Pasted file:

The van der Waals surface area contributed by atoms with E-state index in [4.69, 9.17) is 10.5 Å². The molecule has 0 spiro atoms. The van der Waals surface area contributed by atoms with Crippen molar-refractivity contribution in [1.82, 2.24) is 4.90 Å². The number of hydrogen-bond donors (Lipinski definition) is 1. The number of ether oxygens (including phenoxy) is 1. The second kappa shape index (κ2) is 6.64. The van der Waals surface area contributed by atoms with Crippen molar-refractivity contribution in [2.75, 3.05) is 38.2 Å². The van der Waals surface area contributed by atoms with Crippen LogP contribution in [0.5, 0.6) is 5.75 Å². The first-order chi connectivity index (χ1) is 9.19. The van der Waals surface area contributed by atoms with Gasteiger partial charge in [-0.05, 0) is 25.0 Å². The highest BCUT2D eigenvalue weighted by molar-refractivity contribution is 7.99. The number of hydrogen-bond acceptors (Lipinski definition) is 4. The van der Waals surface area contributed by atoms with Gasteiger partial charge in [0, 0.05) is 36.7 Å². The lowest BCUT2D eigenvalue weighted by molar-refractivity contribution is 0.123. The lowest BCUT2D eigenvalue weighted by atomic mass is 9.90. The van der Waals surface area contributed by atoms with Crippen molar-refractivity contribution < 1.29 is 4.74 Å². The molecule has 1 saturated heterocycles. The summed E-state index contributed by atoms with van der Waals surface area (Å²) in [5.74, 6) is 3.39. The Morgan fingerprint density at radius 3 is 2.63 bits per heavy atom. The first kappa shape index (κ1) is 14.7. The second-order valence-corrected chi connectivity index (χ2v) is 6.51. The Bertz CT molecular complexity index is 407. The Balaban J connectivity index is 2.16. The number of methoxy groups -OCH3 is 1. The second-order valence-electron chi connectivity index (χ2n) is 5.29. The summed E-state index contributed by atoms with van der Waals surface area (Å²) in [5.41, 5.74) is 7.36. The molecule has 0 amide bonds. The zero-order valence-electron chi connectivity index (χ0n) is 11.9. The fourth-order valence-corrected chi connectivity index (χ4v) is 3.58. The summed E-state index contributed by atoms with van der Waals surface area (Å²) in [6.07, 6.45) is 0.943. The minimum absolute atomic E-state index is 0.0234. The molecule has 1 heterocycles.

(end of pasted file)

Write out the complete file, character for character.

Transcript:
The van der Waals surface area contributed by atoms with E-state index in [4.69, 9.17) is 10.5 Å². The molecule has 0 spiro atoms. The van der Waals surface area contributed by atoms with Crippen molar-refractivity contribution in [1.82, 2.24) is 4.90 Å². The number of hydrogen-bond donors (Lipinski definition) is 1. The number of ether oxygens (including phenoxy) is 1. The second kappa shape index (κ2) is 6.64. The van der Waals surface area contributed by atoms with Crippen molar-refractivity contribution in [2.75, 3.05) is 38.2 Å². The van der Waals surface area contributed by atoms with Crippen LogP contribution in [0.5, 0.6) is 5.75 Å². The first-order chi connectivity index (χ1) is 9.19. The van der Waals surface area contributed by atoms with Gasteiger partial charge in [-0.05, 0) is 25.0 Å². The highest BCUT2D eigenvalue weighted by molar-refractivity contribution is 7.99. The number of hydrogen-bond acceptors (Lipinski definition) is 4. The van der Waals surface area contributed by atoms with Gasteiger partial charge in [0, 0.05) is 36.7 Å². The lowest BCUT2D eigenvalue weighted by molar-refractivity contribution is 0.123. The lowest BCUT2D eigenvalue weighted by atomic mass is 9.90. The van der Waals surface area contributed by atoms with Crippen molar-refractivity contribution < 1.29 is 4.74 Å². The molecule has 1 saturated heterocycles. The summed E-state index contributed by atoms with van der Waals surface area (Å²) in [5.74, 6) is 3.39. The Morgan fingerprint density at radius 3 is 2.63 bits per heavy atom. The first kappa shape index (κ1) is 14.7. The second-order valence-corrected chi connectivity index (χ2v) is 6.51. The Bertz CT molecular complexity index is 407. The Balaban J connectivity index is 2.16. The number of methoxy groups -OCH3 is 1. The second-order valence-electron chi connectivity index (χ2n) is 5.29. The summed E-state index contributed by atoms with van der Waals surface area (Å²) in [5.41, 5.74) is 7.36. The molecule has 0 amide bonds. The zero-order valence-electron chi connectivity index (χ0n) is 11.9. The fourth-order valence-corrected chi connectivity index (χ4v) is 3.58. The summed E-state index contributed by atoms with van der Waals surface area (Å²) in [6.07, 6.45) is 0.943. The minimum absolute atomic E-state index is 0.0234. The molecule has 1 heterocycles.